Until last Wednesday, the city did not have any formal guidelines for the Addison Street Windows Gallery, which was started by the late Brenda Prager more than 10 years ago. 

“At the beginning I thought I was dealing with a curator who would look at work,” Hazelwood said. “At the end it turned out to be a simple act of censorship ... I am just the organizer. I left it to the artists to do whatever they wanted.” 

Brighton said Wednesday that Hazelwood had stated at a Civic Arts Commission meeting that he had deliberately misled her to make his point of censorship. Hazelwood said his actions had been more of an act of civil disobedience, and that the accusation had been taken out of context. He told the commission that his action in submitting the work was comparable to what Rosa Parks did in a public bus in Montgomery, Ala. 43 years ago.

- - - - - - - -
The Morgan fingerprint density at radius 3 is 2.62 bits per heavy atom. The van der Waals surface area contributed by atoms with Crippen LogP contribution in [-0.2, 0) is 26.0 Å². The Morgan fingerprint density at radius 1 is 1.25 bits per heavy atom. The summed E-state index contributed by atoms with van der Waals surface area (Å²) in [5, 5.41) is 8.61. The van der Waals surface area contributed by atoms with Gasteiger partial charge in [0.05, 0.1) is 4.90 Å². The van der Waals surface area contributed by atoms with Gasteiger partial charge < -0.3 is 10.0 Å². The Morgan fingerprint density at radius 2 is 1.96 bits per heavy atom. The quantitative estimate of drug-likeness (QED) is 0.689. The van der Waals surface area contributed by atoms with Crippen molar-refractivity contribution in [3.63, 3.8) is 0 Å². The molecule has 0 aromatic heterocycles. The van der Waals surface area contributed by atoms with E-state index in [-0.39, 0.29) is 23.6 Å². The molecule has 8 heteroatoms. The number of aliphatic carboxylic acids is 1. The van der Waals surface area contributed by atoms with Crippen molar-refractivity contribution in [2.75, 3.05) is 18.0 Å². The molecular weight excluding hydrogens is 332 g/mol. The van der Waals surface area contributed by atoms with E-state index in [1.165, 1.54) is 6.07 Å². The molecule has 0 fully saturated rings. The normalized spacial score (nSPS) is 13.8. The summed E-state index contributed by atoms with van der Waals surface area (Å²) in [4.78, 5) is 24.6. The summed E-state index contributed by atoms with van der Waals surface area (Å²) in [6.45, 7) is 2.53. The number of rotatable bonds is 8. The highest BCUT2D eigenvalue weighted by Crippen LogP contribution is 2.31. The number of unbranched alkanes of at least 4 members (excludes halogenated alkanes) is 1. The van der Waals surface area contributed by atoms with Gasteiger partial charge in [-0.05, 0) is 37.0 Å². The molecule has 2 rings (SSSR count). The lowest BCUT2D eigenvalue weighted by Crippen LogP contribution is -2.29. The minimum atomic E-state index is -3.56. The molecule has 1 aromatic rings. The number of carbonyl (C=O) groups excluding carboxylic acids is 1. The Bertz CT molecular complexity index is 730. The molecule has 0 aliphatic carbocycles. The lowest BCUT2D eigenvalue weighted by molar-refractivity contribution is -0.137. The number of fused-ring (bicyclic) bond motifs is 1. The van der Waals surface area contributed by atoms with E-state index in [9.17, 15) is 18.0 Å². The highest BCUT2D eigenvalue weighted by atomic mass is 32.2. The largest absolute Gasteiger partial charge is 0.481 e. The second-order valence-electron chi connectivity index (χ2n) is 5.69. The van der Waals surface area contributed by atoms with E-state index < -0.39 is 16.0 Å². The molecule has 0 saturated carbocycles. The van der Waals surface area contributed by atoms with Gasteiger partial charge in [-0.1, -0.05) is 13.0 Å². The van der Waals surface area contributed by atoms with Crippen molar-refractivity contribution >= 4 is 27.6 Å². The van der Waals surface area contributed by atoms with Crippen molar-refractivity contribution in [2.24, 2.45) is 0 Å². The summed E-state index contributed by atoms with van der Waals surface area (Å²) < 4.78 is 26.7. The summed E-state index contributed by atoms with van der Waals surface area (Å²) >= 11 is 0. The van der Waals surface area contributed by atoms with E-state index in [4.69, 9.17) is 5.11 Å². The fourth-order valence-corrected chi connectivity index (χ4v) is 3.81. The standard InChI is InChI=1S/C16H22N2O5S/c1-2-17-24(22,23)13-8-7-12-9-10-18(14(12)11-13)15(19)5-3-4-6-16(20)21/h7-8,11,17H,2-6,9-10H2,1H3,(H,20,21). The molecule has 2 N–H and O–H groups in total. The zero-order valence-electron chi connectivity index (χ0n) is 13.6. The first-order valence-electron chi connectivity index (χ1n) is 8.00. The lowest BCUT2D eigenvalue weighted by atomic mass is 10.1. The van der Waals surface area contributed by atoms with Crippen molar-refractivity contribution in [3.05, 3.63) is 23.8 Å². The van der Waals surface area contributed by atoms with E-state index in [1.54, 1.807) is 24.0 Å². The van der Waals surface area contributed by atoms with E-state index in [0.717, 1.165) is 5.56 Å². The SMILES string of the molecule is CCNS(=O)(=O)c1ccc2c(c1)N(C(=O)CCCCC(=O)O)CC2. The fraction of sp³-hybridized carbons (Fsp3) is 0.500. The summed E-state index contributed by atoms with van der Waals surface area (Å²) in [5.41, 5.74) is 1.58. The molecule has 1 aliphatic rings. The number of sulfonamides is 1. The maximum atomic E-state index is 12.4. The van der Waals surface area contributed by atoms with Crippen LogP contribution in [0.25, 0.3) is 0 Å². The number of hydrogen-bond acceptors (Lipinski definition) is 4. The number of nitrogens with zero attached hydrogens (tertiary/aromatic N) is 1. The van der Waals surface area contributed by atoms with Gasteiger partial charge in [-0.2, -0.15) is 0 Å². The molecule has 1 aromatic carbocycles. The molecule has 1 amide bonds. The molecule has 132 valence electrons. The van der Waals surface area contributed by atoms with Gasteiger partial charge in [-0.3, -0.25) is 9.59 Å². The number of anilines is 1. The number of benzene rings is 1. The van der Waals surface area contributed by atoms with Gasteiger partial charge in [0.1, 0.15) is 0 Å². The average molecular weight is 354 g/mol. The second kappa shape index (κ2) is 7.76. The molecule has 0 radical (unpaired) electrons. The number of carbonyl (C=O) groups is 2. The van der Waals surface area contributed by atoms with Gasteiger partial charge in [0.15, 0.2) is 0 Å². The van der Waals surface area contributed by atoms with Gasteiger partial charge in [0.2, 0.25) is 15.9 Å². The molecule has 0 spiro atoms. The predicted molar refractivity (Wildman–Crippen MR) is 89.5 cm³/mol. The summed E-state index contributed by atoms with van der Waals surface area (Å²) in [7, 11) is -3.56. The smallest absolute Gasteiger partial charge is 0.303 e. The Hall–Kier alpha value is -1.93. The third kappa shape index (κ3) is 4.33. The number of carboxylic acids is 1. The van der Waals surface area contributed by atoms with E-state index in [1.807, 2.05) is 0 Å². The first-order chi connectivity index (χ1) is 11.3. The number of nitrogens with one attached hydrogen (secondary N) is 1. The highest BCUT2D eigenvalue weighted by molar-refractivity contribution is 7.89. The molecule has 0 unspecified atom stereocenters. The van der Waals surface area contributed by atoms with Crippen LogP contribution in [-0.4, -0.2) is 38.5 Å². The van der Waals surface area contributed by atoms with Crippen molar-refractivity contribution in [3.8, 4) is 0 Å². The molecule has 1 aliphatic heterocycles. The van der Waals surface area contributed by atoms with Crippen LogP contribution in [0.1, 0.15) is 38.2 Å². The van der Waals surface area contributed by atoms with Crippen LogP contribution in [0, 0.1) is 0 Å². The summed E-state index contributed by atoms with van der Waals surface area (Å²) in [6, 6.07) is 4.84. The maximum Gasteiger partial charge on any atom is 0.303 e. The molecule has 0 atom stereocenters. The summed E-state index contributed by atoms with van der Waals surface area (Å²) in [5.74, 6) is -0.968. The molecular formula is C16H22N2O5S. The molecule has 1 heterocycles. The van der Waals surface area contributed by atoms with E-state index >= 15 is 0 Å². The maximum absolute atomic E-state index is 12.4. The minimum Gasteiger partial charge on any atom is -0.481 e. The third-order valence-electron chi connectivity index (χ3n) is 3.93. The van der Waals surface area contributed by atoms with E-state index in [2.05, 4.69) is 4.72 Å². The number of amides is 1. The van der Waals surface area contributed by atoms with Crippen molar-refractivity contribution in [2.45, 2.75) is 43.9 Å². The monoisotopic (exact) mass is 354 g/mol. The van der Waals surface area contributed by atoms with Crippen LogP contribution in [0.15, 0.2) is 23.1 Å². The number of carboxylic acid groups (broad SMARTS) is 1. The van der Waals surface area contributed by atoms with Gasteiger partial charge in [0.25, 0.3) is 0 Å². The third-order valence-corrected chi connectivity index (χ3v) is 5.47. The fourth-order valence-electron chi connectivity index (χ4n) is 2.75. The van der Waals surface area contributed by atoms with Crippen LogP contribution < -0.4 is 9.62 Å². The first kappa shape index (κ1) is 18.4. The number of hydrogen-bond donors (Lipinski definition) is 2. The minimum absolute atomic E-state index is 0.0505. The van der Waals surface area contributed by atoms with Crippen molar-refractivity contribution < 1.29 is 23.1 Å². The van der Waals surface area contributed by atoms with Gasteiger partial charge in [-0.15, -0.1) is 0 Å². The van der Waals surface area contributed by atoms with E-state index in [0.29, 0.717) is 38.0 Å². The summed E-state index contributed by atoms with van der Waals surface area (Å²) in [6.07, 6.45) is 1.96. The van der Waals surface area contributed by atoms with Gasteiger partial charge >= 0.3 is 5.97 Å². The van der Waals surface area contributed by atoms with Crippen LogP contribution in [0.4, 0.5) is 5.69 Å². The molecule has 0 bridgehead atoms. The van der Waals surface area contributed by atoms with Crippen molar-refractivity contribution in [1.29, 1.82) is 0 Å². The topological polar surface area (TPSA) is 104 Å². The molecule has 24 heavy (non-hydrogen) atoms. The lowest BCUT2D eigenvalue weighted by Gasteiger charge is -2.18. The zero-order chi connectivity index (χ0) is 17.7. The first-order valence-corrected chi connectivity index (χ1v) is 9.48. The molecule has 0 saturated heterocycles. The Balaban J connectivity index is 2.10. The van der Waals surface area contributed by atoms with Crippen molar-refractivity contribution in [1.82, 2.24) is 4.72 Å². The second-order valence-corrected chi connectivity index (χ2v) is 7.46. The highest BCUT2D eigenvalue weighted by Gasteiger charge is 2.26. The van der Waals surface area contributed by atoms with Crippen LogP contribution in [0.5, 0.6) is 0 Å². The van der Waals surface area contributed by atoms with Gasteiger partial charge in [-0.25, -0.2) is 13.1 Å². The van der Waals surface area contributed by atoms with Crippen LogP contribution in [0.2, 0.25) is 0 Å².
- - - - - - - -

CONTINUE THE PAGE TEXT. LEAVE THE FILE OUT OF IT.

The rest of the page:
The National Coalition Against Censorship and the American Civil Liberties Union wrote to Mayor Tom Bates and the Berkeley City Council urging them to defend free expression and uphold Berkeley’s proud tradition of free speech. 

“While we sympathize with the city’s desire for a world without guns or violence, the decision to put a blanket ban on all art including guns is not only unproductive, it threatens to silence important political speech,” wrote Svetlana Mintcheva, director of NCAC’s arts program, in a Nov. 7 letter to Bates. “The recent incident involving the four Art of Democracy posters, which express strong views on U.S. foreign policy, is a clear example of the type of serious political expression that the ban can suppress. To suppress political speech, which enjoys the highest constitutional protection, a government venue has to have a significant interest—in security, public safety or the like.”